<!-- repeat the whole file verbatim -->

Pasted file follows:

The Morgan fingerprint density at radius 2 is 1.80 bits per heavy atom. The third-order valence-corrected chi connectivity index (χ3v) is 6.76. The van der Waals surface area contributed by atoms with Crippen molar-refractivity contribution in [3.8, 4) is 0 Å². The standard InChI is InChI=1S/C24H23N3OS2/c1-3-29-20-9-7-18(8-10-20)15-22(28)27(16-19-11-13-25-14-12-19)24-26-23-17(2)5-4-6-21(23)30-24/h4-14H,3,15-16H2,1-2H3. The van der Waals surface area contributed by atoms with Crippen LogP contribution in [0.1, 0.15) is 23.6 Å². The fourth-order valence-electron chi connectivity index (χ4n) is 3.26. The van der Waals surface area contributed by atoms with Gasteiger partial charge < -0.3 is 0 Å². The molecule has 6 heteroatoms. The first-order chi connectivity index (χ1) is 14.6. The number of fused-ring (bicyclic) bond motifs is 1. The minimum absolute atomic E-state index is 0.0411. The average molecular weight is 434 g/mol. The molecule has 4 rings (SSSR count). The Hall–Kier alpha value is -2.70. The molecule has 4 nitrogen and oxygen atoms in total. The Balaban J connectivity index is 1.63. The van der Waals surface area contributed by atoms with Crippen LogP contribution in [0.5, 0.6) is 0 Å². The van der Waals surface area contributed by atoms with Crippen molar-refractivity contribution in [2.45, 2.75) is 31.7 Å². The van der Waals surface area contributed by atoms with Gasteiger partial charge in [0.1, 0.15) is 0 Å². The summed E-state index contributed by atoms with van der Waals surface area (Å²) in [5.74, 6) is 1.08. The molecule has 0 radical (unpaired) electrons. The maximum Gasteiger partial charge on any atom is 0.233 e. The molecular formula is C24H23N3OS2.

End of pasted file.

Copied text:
The Morgan fingerprint density at radius 2 is 1.80 bits per heavy atom. The third-order valence-corrected chi connectivity index (χ3v) is 6.76. The van der Waals surface area contributed by atoms with Crippen molar-refractivity contribution in [3.8, 4) is 0 Å². The standard InChI is InChI=1S/C24H23N3OS2/c1-3-29-20-9-7-18(8-10-20)15-22(28)27(16-19-11-13-25-14-12-19)24-26-23-17(2)5-4-6-21(23)30-24/h4-14H,3,15-16H2,1-2H3. The van der Waals surface area contributed by atoms with Crippen LogP contribution in [0.1, 0.15) is 23.6 Å². The fourth-order valence-electron chi connectivity index (χ4n) is 3.26. The van der Waals surface area contributed by atoms with Gasteiger partial charge < -0.3 is 0 Å². The molecule has 6 heteroatoms. The first-order chi connectivity index (χ1) is 14.6. The number of fused-ring (bicyclic) bond motifs is 1. The minimum absolute atomic E-state index is 0.0411. The average molecular weight is 434 g/mol. The molecule has 4 rings (SSSR count). The Hall–Kier alpha value is -2.70. The molecule has 4 nitrogen and oxygen atoms in total. The Balaban J connectivity index is 1.63. The van der Waals surface area contributed by atoms with Crippen LogP contribution in [0.5, 0.6) is 0 Å². The van der Waals surface area contributed by atoms with Crippen molar-refractivity contribution in [2.45, 2.75) is 31.7 Å². The van der Waals surface area contributed by atoms with Gasteiger partial charge in [0.1, 0.15) is 0 Å². The summed E-state index contributed by atoms with van der Waals surface area (Å²) in [5.74, 6) is 1.08. The molecule has 0 radical (unpaired) electrons. The maximum Gasteiger partial charge on any atom is 0.233 e. The molecular formula is C24H23N3OS2.